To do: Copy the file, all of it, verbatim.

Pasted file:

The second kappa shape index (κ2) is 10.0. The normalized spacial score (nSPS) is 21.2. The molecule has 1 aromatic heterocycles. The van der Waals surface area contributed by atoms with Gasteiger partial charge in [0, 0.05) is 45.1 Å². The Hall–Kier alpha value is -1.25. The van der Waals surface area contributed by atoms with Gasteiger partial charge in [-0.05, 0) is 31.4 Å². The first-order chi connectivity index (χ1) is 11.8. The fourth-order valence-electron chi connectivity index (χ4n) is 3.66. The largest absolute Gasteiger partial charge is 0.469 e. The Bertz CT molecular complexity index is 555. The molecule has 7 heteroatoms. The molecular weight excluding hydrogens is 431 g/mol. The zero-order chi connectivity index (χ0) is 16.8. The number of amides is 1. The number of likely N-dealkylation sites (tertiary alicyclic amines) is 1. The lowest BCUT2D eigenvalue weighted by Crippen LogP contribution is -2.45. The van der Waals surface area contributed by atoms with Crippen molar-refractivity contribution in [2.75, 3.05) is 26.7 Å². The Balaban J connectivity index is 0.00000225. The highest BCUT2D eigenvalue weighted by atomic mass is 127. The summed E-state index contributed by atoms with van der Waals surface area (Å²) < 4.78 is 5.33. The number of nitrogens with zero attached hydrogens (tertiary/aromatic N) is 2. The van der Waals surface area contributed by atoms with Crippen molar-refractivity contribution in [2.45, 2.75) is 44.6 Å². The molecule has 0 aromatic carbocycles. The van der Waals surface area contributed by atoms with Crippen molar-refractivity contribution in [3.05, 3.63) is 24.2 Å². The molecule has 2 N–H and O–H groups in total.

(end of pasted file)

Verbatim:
The second kappa shape index (κ2) is 10.0. The normalized spacial score (nSPS) is 21.2. The molecule has 1 aromatic heterocycles. The van der Waals surface area contributed by atoms with Gasteiger partial charge in [0, 0.05) is 45.1 Å². The Hall–Kier alpha value is -1.25. The van der Waals surface area contributed by atoms with Gasteiger partial charge in [-0.05, 0) is 31.4 Å². The first-order chi connectivity index (χ1) is 11.8. The fourth-order valence-electron chi connectivity index (χ4n) is 3.66. The largest absolute Gasteiger partial charge is 0.469 e. The Bertz CT molecular complexity index is 555. The molecule has 7 heteroatoms. The molecular weight excluding hydrogens is 431 g/mol. The zero-order chi connectivity index (χ0) is 16.8. The number of amides is 1. The number of likely N-dealkylation sites (tertiary alicyclic amines) is 1. The lowest BCUT2D eigenvalue weighted by Crippen LogP contribution is -2.45. The van der Waals surface area contributed by atoms with Crippen molar-refractivity contribution in [2.75, 3.05) is 26.7 Å². The Balaban J connectivity index is 0.00000225. The highest BCUT2D eigenvalue weighted by atomic mass is 127. The summed E-state index contributed by atoms with van der Waals surface area (Å²) < 4.78 is 5.33. The number of nitrogens with zero attached hydrogens (tertiary/aromatic N) is 2. The van der Waals surface area contributed by atoms with Crippen molar-refractivity contribution in [2.45, 2.75) is 44.6 Å². The molecule has 0 aromatic carbocycles. The van der Waals surface area contributed by atoms with Crippen molar-refractivity contribution in [3.05, 3.63) is 24.2 Å². The molecule has 2 N–H and O–H groups in total.